Video game players are always excited to get their hands on new consoles, and in November, two new game machines are scheduled to be introduced: Microsoft's Xbox One and Sony's PlayStation 4.
But while new consoles usually lead to better games, often that happens only in the long run. Some of the final games made for aging consoles have been better than the first games that were released for brand-new systems.
Neither the PlayStation 3 in 2006 nor the Xbox 360 a year earlier went on sale with a single memorable initial title.
Xbox 360 gamers waited four months for their system's first great game, The Elder Scrolls IV: Oblivion, and an entire year for the next one, Gears of War. Likewise, a full 12 months went by before PlayStation 3 players were able to get their hands on that system's first noteworthy exclusive, Uncharted: Drake's Fortune. At the same time, two of the PlayStation 2's most highly regarded games, Bully and Okami, were released mere weeks before the release of the PlayStation 3.
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It's too early to say for sure, but something similar looks as if it will happen in 2013. The PlayStation 4 and Xbox One each have a long list of launch titles, but the most interesting games that will be playable on the new consoles from Sony and Microsoft seem to be coming next year, including Titanfall from Respawn Entertainment and Project Spark from Microsoft Studios, both of which are Xbox exclusives on console; The Witness from Jonathan Blow's Number None, a console exclusive for the PlayStation 4; and Destiny from Bungie, which will be playable on both (and on Xbox 360 and PlayStation 3).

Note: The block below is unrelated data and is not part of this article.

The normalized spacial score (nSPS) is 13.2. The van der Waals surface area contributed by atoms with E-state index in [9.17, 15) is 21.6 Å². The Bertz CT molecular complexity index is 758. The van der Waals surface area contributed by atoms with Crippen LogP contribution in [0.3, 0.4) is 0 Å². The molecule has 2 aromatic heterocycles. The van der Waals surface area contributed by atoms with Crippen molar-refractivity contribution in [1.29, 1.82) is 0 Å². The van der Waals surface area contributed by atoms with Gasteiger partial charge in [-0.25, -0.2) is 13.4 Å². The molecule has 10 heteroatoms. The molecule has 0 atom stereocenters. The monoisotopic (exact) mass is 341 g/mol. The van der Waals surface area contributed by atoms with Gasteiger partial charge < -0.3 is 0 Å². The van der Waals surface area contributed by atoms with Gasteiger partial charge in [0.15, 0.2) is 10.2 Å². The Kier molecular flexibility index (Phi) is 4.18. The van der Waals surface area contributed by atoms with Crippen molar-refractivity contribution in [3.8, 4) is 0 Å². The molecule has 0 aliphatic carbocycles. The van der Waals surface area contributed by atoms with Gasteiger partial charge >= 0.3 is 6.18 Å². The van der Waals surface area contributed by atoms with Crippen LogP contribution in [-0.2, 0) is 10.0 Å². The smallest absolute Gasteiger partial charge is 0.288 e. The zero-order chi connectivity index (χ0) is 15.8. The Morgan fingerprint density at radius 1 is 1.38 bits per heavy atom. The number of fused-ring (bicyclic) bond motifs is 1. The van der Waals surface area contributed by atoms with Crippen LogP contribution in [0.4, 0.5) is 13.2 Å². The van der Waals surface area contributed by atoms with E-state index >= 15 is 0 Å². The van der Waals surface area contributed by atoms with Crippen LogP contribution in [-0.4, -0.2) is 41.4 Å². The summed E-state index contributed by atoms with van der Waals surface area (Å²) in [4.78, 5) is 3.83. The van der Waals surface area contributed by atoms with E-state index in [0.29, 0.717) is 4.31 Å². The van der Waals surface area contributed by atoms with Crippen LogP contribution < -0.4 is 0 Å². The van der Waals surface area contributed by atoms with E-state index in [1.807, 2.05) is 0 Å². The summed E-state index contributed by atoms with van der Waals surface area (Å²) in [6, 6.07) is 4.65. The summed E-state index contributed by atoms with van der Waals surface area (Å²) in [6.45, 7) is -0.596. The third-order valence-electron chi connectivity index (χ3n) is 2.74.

Who knows? There might be surprises among the first batch of games being released with the PlayStation 4 and the Xbox One. Maybe Ryse: Son of Rome, an initial Xbox One title, will end up as one of the year's best games. But Ryse's E3 demonstration didn't do much to augur that, instead promising to immerse players in antiquity by letting them repeatedly stab people in the neck. The developers of Dead Rising 3, another Xbox One exclusive, have talked about using the system's superior technology for the important work of improving the graphical fidelity of zombie blood and teeth. Sony's big-budget exclusives don't look any more enticing.
Many games will be released with versions for currently available consoles — the Xbox 360, the PlayStation 3 and Nintendo's Wii U — as well as for the new ones. The most exciting of these games is Ubisoft's Watch Dogs, coming Nov. 19 for PC, PS3, Xbox 360 and Wii U. (No release date has been announced for the PS4 and Xbox One.) An open-world game about information hackers in a near-future Chicago, Watch Dogs seems impossibly well-timed for the year of Edward Snowden.
Perhaps because two new consoles are coming out nearly simultaneously, the next few months seem to be the most unpredictable video-game autumn in memory. Can the gameplay in Watch Dogs possibly live up to its alluring premise? Will the military shooters Call of Duty: Ghosts and Battlefield 4 be hurt by a form of the blockbuster fatigue that afflicted moviegoers this summer? Will Assassin's Creed IV: Black Flag mount a comeback for that series after last year's divisive Assassin's Creed III?